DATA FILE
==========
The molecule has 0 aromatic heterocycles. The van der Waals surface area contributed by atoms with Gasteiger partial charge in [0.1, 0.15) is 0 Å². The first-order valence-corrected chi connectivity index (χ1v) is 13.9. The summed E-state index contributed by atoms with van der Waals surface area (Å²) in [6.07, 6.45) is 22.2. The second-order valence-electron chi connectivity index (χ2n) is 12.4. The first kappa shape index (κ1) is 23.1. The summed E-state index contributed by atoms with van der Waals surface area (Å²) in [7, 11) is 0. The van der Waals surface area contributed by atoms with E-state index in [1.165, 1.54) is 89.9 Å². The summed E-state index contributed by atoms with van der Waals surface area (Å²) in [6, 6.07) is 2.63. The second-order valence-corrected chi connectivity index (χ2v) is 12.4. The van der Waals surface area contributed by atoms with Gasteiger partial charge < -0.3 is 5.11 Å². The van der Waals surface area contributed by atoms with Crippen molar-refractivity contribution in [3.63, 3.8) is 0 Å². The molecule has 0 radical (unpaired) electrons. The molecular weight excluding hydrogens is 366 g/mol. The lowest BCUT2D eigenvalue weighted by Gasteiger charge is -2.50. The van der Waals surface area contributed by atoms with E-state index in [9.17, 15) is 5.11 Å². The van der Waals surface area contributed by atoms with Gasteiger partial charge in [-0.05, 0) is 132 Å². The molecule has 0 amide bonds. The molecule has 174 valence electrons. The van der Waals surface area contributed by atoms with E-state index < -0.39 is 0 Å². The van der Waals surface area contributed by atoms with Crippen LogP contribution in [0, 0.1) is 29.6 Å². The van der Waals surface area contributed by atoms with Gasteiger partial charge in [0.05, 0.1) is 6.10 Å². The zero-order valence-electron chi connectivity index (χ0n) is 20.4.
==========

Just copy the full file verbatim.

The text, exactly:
The molecule has 0 aromatic heterocycles. The van der Waals surface area contributed by atoms with Gasteiger partial charge in [0.1, 0.15) is 0 Å². The first-order valence-corrected chi connectivity index (χ1v) is 13.9. The summed E-state index contributed by atoms with van der Waals surface area (Å²) in [6.07, 6.45) is 22.2. The second-order valence-electron chi connectivity index (χ2n) is 12.4. The first kappa shape index (κ1) is 23.1. The summed E-state index contributed by atoms with van der Waals surface area (Å²) in [7, 11) is 0. The van der Waals surface area contributed by atoms with E-state index in [1.165, 1.54) is 89.9 Å². The summed E-state index contributed by atoms with van der Waals surface area (Å²) in [6, 6.07) is 2.63. The second-order valence-corrected chi connectivity index (χ2v) is 12.4. The van der Waals surface area contributed by atoms with Gasteiger partial charge < -0.3 is 5.11 Å². The van der Waals surface area contributed by atoms with Crippen molar-refractivity contribution in [3.63, 3.8) is 0 Å². The molecule has 0 radical (unpaired) electrons. The molecular weight excluding hydrogens is 366 g/mol. The lowest BCUT2D eigenvalue weighted by Gasteiger charge is -2.50. The van der Waals surface area contributed by atoms with E-state index in [9.17, 15) is 5.11 Å². The van der Waals surface area contributed by atoms with Gasteiger partial charge in [-0.05, 0) is 132 Å². The molecule has 0 amide bonds. The molecule has 174 valence electrons. The van der Waals surface area contributed by atoms with E-state index < -0.39 is 0 Å². The van der Waals surface area contributed by atoms with Crippen LogP contribution in [0, 0.1) is 29.6 Å². The van der Waals surface area contributed by atoms with Gasteiger partial charge in [0.05, 0.1) is 6.10 Å². The zero-order valence-electron chi connectivity index (χ0n) is 20.4.